Useful contacts for education professionals and students

Training, resources and information

Please contact us if you have any suggestions for this list.

  • Article 39. “Article 39 fights for the rights of children living in state and privately-run institutions, a population of around 80,000 in England. We take our name from the part of the United Nations Convention on the Rights of the Child (UNCRC) which entitles children and young people who have been abused or neglected to recover in environments where their health, self-respect and dignity are nurtured.”
  • British Association for Early Childhood Education (also known Early Education)
    A national charity supporting early years practitioners with training, resources and professional networks, and campaigning for quality education for the youngest children
  • British Deaf Association (BDA)
  • Centre for Disability Studies – University of Leeds. The Centre for Disability Studies (CDS) is an interdisciplinary network of researchers from across the Social Sciences, Humanities and STEM subjects, united by their commitment to carrying out research and teaching that helps achieve equality and social justice for disabled people, globally.
  • Centre for Studies on Inclusive Education (CSIE). CSIE is a national charity that works to promote equality and eliminate discrimination in education.
  • Children’s Commissioner for England. The Children’s Commissioner speaks up for children and young people so that policymakers and the people who have an impact on their lives take their views and interests into account when making decisions about them. She is the ‘eyes and ears’ of children in the system and the country as a whole and is expected to carry out her duties ‘without fear or favour’ of Government, children’s agencies, and the voluntary and private sectors.She also provides advice to children who are in or leaving care, living away from home or working with social services.
  • Children’s Rights Alliance England (CRAE). The Children’s Rights Alliance for England (CRAE) seeks the full implementation of the Convention on the Rights of the Child in England. CRAE protects the human rights of children by lobbying government and others who hold power, by bringing or supporting test cases and by using regional and international human rights mechanisms. They provide legal information, raise awareness of children’s human rights, and undertake research about children’s access to their rights.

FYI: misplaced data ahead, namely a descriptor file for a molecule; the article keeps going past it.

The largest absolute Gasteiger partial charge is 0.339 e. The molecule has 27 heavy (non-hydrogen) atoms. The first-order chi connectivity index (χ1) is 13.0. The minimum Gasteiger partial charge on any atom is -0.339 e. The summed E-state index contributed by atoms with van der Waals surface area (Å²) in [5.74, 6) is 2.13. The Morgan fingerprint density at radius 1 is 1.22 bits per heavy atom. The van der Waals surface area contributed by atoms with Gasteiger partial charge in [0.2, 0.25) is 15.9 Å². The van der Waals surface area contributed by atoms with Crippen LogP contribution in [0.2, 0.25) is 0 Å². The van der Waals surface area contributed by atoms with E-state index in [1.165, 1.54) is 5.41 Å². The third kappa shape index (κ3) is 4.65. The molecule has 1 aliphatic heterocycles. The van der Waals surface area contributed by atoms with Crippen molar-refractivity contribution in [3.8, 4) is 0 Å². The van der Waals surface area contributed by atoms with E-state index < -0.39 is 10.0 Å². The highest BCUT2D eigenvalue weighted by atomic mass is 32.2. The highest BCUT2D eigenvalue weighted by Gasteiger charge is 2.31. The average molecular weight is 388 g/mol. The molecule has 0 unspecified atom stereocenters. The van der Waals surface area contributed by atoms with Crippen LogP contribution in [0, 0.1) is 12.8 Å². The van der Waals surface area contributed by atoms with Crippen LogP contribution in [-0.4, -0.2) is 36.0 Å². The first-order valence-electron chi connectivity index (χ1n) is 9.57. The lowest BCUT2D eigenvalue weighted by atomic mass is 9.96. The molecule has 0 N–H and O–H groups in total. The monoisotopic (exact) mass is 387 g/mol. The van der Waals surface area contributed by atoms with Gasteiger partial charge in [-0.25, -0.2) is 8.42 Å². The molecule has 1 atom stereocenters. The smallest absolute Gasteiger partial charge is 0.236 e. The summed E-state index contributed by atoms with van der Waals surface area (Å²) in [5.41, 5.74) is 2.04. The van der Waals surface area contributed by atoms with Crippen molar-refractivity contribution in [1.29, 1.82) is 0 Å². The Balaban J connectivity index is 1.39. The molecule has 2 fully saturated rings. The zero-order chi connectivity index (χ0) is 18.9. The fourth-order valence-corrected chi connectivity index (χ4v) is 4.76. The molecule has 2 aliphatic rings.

• Child Rights Information Network (CRIN). CRIN is a global research, policy and advocacy organisation. Their work is grounded in the UN Convention on the Rights of the Child.
  • Council for Disabled Children. CDC are the umbrella body for the disabled children’s sector bringing together professionals, practitioners and policy-makers.
  • Disability Action Northern Ireland. Disability Action are a Northern Ireland charity who work with people with physical disabilities, learning disabilities, sensory disabilities, hidden disabilities and mental health disabilities.
  • Disability Rights UK
  • Enabling Education Network (EENET). EENET is an information network and a consultancy service provider focussing on issues relating to quality, inclusive, enabling education, primarily in resource-poor contexts. Their information sharing activities are open to teachers, parents, students, non-governmental organisations, policy-makers, trainers, government officials, and more.
  • Equalities National Council. “Equalities National Council (ENC) is Britain’s only BME user-led Disabled People Organisation. An independent enterprise, run by service users with a good understanding and experience of the barriers faced by people with disabilities, their carers and those with long term impairments. Although we were primarily set up as a bme led organisation, any member of society can access our services.”
  • Equality and Human Rights Commission – Disability Committee
  • EUROPEAN NETWORK ON INDEPENDENT LIVING (ENIL). A Europe-wide network of disabled people, with members throughout Europe. ENIL is a forum for all disabled people, Independent Living organisations and their non-disabled allies on the issues of Independent Living. ENIL represents the disability movement for human rights and social inclusion based on solidarity, peer support, deinstitutionalisation, democracy, self-representation, cross disability and self-determination.
  • Inclusion London. Supporting Deaf and Disabled people’s organisations in London and campaign for equality for Deaf and Disabled people
  • Inclusion Scotland. “Inclusion Scotland is run by disabled people ourselves. This is important because disabled people know best about the barriers that prevent our full inclusion into Scottish society. We experience them every day. But we cannot remove them by ourselves. We need allies and supporters. We need those in power to hear disabled people’s voices and work with us to remove these barriers.”
  • Inclusive Solutions. “Inclusive Solutions are a team of psychologists and associates who specialise in mainstream inclusion for disabled and challenging children and adults. We make available cutting edge practical strategies and ideas for developing effective inclusion in local mainstream schools and communities. We use ideas that have been developed internationally and adapt them to the UK context.”
  • Place2Be. “Place2Be’s highly skilled practitioners deliver services in 282 schools across the UK. We offer a menu of services for primary and secondary schools, providing support for children, parents, teachers and school staff.”
  • Pre School Learning Alliance. The Pre-school Learning Alliance is the largest and most representative early years membership organisation in England. A registered educational charity, the Alliance represents 14,000 member settings and supports them to deliver care and learning to over 800,000 families every year.